Ways to Thank Employees This Holiday

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For many employers, 2011 culminated in greater success than the preceding years and the holidays are an ideal time to show appreciation to your employees for that success.

Think back on 2011 and hopefully a great deal of achievements, accomplishments, and successes happened at your organization. Many of those would not have been possible without the efforts of your employees, those in the front lines every day servicing your customers and building your products. Each of your employees played a critical role in how your financials play out on December 31.

So whether you hold a celebration or offer time off work, gifts, or other gestures of thanks, it’s critically important to make the time and regard each your employee’s efforts and accomplishments. They are the people who made your success happen in 2011. Here are some ideas.

Coordinate a holiday party or event.

Providing a holiday party or gathering for your employees is a special way to show appreciation to your staff around the holidays. Nearly three-quarters of local employers coordinate a holiday party for their employees. These events are usually luncheons or evening parties held on a Thursday or Friday, and typically use external locations and caterers to host the parties – such as local restaurants, country clubs, or hotels. Some employers even invite employees’ spouses, significant others, and/or children.

Host a pre-holiday team-building activity.

This could be a departmental or team luncheon, fun activity, retreat, or a community service event. The end of the year is a great time to bring departments and teams together to discuss the past year, celebrate accomplishments, and/or continue to build the team. Encourage each of your managers to spend time with their team as a whole. It doesn’t have to be expensive or time-consuming, but should strengthen team dynamics and relationships to get the New Year started on the right foot.

Start a holiday tradition.

Traditions are an important part of your organization’s culture that makes your organization unique. If your organization doesn’t already have a holiday tradition, it may consider starting one. Perhaps it’s a family holiday party, a Secret Santa exchange, an annual breakfast, or an office decorating day.

Recognize and reward this year’s best.

There’s no question that some of your employees contributed in greater ways to your organization’s success than others, and if your organization hasn’t done so already, it should plan to recognize and reward those top performers. Perhaps these individuals include employees who have worked especially hard on a strategic project, those that exceeded their goals or contributed most to the organization’s profitability, or those that introduced a new innovation or initiative to the organization. Make a short list of your top contributors and provide them a special reward this holiday, preferably publicly.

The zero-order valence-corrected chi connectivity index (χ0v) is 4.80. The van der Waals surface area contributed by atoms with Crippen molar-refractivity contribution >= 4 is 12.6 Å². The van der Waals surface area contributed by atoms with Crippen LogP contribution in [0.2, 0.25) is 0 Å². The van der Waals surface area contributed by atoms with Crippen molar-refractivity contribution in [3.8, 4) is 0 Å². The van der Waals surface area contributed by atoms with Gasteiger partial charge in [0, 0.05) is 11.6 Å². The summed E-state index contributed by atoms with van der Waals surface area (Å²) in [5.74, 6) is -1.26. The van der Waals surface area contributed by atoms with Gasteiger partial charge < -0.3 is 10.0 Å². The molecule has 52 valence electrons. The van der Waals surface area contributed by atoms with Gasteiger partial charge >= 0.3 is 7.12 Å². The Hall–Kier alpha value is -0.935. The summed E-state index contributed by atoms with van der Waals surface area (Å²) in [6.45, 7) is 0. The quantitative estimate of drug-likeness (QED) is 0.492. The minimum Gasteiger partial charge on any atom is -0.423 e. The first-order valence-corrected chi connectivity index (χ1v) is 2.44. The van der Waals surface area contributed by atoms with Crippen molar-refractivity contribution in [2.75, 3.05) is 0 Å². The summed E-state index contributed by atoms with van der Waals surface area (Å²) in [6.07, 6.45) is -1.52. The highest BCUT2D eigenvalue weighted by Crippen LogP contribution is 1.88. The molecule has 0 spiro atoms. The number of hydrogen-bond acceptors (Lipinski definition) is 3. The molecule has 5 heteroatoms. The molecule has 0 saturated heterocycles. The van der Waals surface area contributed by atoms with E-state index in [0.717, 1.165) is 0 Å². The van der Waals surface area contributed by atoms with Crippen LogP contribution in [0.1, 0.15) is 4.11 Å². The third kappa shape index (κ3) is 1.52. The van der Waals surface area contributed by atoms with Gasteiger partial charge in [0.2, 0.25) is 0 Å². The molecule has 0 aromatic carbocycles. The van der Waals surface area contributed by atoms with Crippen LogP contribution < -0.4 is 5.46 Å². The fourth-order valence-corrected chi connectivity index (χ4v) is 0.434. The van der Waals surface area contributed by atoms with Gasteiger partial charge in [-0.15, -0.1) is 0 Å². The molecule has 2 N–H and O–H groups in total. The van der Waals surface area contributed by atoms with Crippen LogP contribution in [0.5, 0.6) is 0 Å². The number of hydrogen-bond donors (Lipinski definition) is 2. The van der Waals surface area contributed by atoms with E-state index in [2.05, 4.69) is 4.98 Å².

Provide an extra day off (or two).

One of the best gifts you can give your employees is extra time with family and friends and a bit more work/life balance. Provide the opportunity for some time off work, either through extra paid holidays provided by the company, additional paid time off, early-releases, holiday breaks, reduced schedules, or more flexible work. Also keep in mind that the majority of employers plan to provide paid days off for the days surrounding the holidays.

Make a personal gesture of thanks.

Encourage managers (and ideally your CEO or top management team) to write notes to employees, provide personalized telephone calls, or meet with them individually to thank them for their contributions. These personal gestures can go a long way in showing gratitude to employees for their efforts and accomplishments.

Give a gift.

Small gifts or cash/gift cards are a great way to show you appreciate employees. About half of employers provide holiday gifts to their employees. The most common gift given to employees is a general gift card. Some employers, however, provide hams/turkeys, gift baskets, logo items, clothing items, and candy. You may choose to get even more creative with your gifts and vary them from year to year. Be sure that immediate supervisors or top managers distribute these gifts.

…or gifts that keep giving.

By these we mean the things that many employees are looking for this year – beyond just a gift card. Perhaps it’s a new opportunity, a raise, or a promotion. Survey after survey shows that compensation, advancement, and career development rank high on employees’ “wish lists” this year. You’ll find that these “gifts” truly will keep on giving when they improve your employees’ motivation, engagement, and happiness at work in the new year.